1986 Physics C Solutions

1986 Physics C Solutions - 1986 Physics C SOLUTION 2 F = 0...

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Unformatted text preview: 1986 Physics C SOLUTION 2 F = 0 2T = (80 kg + 20 kg)(10 m/sz) = 1000 N T é 500 N (b) 4 points Again considering the forces on the person and platform, 2 F = II 2T - 1000 N = (100kg)(2 m/sz) 1 pt. 1 pt. 1 pt. T = 500 N (c) 5 points Considering the forces on the person only, 2 F = no Normal + 600 N - (80 kg)(10 m/szl = (80 kg)(2 m/sl) v W W \W‘/ 1 pt. 1 pt. 1 pt. 1 pt. Normal = 360 N (d) 2 points work ugh P‘s -ETEE- = t = (I9)V P = (1000 N)(O.4 m/s) = 400 N Distribution of points 1 point l-J points 1 point (4 points 1 point points 1 point point 1 point Physics C Mach 2. (a) 6 points P.E. = H.E. 1 point th = %Hv= + %Iu= 7 points Ly. W 1 pt. 1 pt. w = v/R 1 point th = =Hu2 + %[§HR=][§] . 7 . 2. any. «0- é-I'ILI. = Wye _ 10 v — ~7gh ‘ r = luv= = §M h 1 oint 1- ‘trans g 7 9 P .. , _ 1 . _ 1 2 _ 2 . 11. 'ert — Elw- - 5H1! — 7149’? 1 pmnt (b) b polnts i. v3 = 235 1 point _ g: = (10/7) gh = g A . a ' 2: 2(h/sin e) 7 9 5‘" ° 1 9°‘nt Alternate Solutions Method 1: (Alternate Points) Summing the forces parallel to the plane, 2 F = ma (1 point) Hg sin 9 - f = Ha - - £1 2 Mg sin 6 - gfia - Ha sin 9 (1 point) iwj Physics C mean 2, (b) i. (alternate solutions continued) Method 2: Summing the torques about the point of contact, 3 P = In (1 point) _ (Hg sin elk _ g sin 9 a — — -' 7 MR3 + EMR2 ;R o .1 a = GR .3 = “7’9 sin e (1 point) ii. P = In 1 point p = fR 1 point but a = % ’ 1 point 2 2 . so f - §HR% = §H[gg sin 9) f = §Hg sin 6 1 point Alternate Solution (Alternate Points) 2 F = ea (1 point) Hg sin 6 - f - Ha (1 point) F=Hgsin9-H[.$79sin e] (2 points) f = §Hg sin 9 (c) 1 point K“H - agh 1 point (d) 2 points The rotational kinetic energy 0‘ the hollow sphere i! 1 point greater than for the solid sphere. because the moment of inertia is greater. 1 point Mech 3. (a) 4 points r = - %% g; u = - I F(x)dx 1 point A u = ~1' (-kx3) dx 1 point 0 _ k.“ A . U — -3— 10 1 point - I’ U = f: 1 point (p) 4 points From conservation of energy, maximum kinetic energy equals potential energy at point of release % Hyman: = % kA‘ 2 points Vt "max: = 1 point ,, k . vnaI f= A- ~ 2, 1 paint (c) 4 points From conservation of energy, E‘o‘ = K + U when R = U , E‘o‘ = U + U = 2U _ l U ' Egtot ..b . t k: = % [kg 1 3 points A . x = ¢‘/‘ 1 point .(11) 3 points The period of oscillation decreases 1 point For a spring that obeys Hooke's law, F c x, and the period is independent of amplitude. For the springsin this problem, F c x', so the force and hence acceleration increase at a greater rate with displacement than for the Hooke's law spring. 2L 2 points For a Hooke's law spring v”M x A, and T a A I constant. Vac: For the spring in the problem, from part (b), v.0' I A3, and T c s c —%— Physics C 534” 1 . (a) (b) (c) (d) (e) (f) 7 a points All vectors drawn with correct sense (higher to lower potential) All vectors drawn perpendicular to equipotential lines For showing vectors at all three points (-1 point for missing vectors) 2 points Magnitude of electric field is greatest at point T, because equipotential lines are closest together near T. (Note: Some students misinterpreted the question to mean at which of the points L, N, and V, from part (a), is the field greatest. For these students, an answer of point U received credit.)- 4 points ='AZ E Ax For correct substitutions AV = 10 V .02 m 500 V/m Ax= E: 2 points V — V = 40 V - 5 V = II 3 35 V (Note: deviation of $2 in the answer was acceptable) 3 points H = «W H = (S x 10": C) (40 V - 30 V) H = S x 10‘** J 1 point No, 9; Same, 9; same as (a), 9: Work does not depend on path point point point point point point point point point points point points point Physics C EtM 2. (a) 4 points‘ V '= IR 1 point For correctly obtaining 20 n as the resistance of the 1 point combination of 10 fl and 30 n resistors RT = 5 9 +—20 fl = 25 Q 1 point - §§_V a IT ' 25 a 1 A IF = ézr = % A 1 point (D) 2 points 1R = % A’ 9: same as in part (a) 2 points (c) 4 points a = CAV 1 point AV = 10V 2 points 0 = 100 uC 1 point (d) 4 points f In the static situation, there is no potential difference across the inductor; the situation is the same as if the inductor were a resistanceless wire. .1. = 1 + 1 R,, 10 Q 30 fl 1 point RI‘ = 7.5 9 RT. = s + 217.5) a 20 n 1 point - '5‘ v 5 . IT - 33 a = z A I paint 1 = 31 = l§ A = o 9375 A 1 oint R 4 T 16 I ' p (e) 1 point The current through each 30 R resistor is glr. Since 2 I I 0 at point A, 3 1 1 5 1L = 1,, - IR - 317 - 317 - 5[; A] 1L 2 g A - 0.624 A 1 point Physics C Ean 3. (a) 3 points f B 0 d2 = uol, where I = :7 EA]. .. . B = 2', - points = unfit _ . B zfir 1 point (b) 1 point Induced current in loops is counterclockwise 1 point (c) 7 points {3 = I B ' d5 2 points b+a = u; . {B I 2', bdr 1 point a Ib a+b . 13 = 23;— 1n [ a ] , I = at 1 point 8 = -N 9% (Note: sign ignored in grading. Magni- 1 point tude of 8 was all that was required.) e = (1) -§ [ leQi—E ln [ azb ] ] 8 8 E3%2 ln [ ég- ] 1 point . E cb a+ . 1 8 E 3‘ E§;§ ln [ a J I paint (d) 1 point Force on the loop is away from the wire. However, the 1 point point was awarded only if (d) was consistent with (b). If (h) was incorrect (i.e., clockwise); but (d) was consistent (*orce toward wire), credit was given. (e) 3 points F I 12x3 ' 1 point For recognition that F,., I .F. - F... 1 point rn,‘ - 1:8, - 1t8,+. - 12(3, - a...) For correct substitutions for: I, §ron part (c) B, from part (a) for r - a and r - b + a 1 point z. using t I length of side of loop I b rm -1"[‘-?]][%-:1—b] ...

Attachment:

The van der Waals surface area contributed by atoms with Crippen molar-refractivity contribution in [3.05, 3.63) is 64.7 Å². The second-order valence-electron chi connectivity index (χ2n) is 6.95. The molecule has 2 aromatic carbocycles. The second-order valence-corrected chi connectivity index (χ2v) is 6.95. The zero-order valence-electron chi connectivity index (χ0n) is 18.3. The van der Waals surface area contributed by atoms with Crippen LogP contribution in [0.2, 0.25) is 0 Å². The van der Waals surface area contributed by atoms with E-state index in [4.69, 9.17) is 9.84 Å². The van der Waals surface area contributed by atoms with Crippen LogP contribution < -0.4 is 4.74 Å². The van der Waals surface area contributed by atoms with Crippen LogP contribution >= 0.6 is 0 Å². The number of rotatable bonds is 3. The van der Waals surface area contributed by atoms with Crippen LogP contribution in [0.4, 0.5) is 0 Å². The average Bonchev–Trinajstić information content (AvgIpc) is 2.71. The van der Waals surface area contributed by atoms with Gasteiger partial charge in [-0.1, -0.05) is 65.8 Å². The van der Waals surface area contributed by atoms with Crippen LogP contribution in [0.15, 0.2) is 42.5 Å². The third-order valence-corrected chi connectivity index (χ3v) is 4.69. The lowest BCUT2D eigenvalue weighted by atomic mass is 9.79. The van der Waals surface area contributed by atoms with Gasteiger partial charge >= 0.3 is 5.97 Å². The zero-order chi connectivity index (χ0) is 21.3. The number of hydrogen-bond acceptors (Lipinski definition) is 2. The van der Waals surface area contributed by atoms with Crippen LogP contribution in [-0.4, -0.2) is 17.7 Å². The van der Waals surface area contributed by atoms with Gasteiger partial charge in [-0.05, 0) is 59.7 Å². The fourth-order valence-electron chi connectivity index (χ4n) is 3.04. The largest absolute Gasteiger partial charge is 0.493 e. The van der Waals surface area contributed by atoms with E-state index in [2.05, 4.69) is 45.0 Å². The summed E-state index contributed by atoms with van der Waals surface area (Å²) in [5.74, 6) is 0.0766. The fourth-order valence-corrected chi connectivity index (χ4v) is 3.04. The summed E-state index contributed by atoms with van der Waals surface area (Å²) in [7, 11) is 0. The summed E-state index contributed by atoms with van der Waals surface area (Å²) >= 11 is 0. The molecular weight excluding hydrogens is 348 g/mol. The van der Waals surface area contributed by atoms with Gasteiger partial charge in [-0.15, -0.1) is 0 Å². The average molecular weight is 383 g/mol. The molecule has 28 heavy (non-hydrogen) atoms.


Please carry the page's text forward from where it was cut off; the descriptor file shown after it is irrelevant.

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This note was uploaded on 01/22/2012 for the course PHYS 2425 taught by Professor Park during the Spring '09 term at Cy-Fair College.

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1986 Physics C Solutions - 1986 Physics C SOLUTION 2 F = 0...

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